To use, simply put the track stop in the mast track, slide it to a suitable height on the mast (this will depend on a number of factors including your height and the length of the dowel but for me 6 1/2 to 7 feet seems about right), and tighten its thumb screw. The dowel hangs loosely from its pivot (see below) and gives me, in essence, a secure four and a half foot extension for my arms, with which I can easily lift or drop the mast through the troublesome middle part of its arc, without having to move my feet from the deck of the cockpit.

I still use the jib halyard, running forward from the mast around a bow cleat and back to a cleat on the cabin top to hold the mast in place while I secure or release the forestay, but the mast is vertical and stationary at this point. I don't use the halyard at all during the transition, relying completely on my new device.

My one concern is the dowel breaking and impaling my sorry assed singlehanded self against the floor of the cockpit. Sometime this winter I'm going to see if I can find a way to attach the working end to my boathook instead, without losing its effectiveness.

Tim 
Kirkland Washington 
WWP19 #611 "Inochi" 
WWP15 #2170 "Grundoon" 

Version 1.0:

 

Version 2.0:

(This content was imported from the old 2003 NW Potters website.)

 

Comments

Factory Mast Raising System

Sanibel Dave's picture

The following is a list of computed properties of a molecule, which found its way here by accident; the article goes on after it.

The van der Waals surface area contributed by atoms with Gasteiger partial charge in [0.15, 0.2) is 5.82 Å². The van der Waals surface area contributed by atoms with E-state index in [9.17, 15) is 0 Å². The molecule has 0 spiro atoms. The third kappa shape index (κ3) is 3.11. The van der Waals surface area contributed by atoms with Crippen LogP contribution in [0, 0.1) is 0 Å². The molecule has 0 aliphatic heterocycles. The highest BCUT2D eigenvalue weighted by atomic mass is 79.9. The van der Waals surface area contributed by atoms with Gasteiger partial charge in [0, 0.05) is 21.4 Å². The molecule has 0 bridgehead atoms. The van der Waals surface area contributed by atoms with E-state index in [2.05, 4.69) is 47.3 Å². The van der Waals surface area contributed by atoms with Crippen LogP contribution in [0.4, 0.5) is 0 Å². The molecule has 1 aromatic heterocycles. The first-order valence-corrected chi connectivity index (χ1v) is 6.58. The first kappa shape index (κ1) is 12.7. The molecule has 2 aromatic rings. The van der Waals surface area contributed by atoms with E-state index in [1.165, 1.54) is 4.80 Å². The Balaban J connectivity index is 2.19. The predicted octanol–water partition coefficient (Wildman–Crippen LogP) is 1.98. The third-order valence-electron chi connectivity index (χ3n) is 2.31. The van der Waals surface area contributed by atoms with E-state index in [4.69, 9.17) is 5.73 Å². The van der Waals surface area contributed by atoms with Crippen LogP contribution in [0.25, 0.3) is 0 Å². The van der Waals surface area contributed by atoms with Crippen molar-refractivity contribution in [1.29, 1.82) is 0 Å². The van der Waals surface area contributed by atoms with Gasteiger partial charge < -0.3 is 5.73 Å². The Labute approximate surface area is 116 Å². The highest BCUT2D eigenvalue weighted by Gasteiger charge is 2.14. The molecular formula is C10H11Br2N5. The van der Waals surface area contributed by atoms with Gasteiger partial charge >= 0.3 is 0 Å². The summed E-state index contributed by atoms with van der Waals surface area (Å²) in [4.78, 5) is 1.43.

Hi ... My guess is that you do not employ the "baby stay" system required to tame the factory mast raising set-up. The reason that I guess this is because I use it and have no issues with taking the mast up a way, stopping at about 20 to 30-degrees, dogging it off on the halyard cleat. With the mast stopped and suspended off the crutch, I move to the cockpit with the limp line in hand. From the cockpit, I yard on the line to continue the smooth lift on up to vertical.. Once the mast is up, I again dog it off in the cam-cleat and walk forward to pin the forestay. If my wife is there to do it, all the better. I have a jack on my backstay, which I finally tighten and lock. Then, I remove the baby stays that I have "pinned" with carabiners on the open, deck top, U-chain plates and pull the bolt-pin through the mast that was holiding the top ends of the baby stays. It is steady and simple. My only suggestion is to not do this unhooked from your tow vehicle ... It gets rather comical, if you do, as you step into the cockpit. Yep, I did that in my driveway ... once! If Nancy had been sitting on the trailer tongue, it may have avoided some matrimonial levity. We have the same rigging as the Potter on our Sanibel, so I know it works. Hope this helps. Dave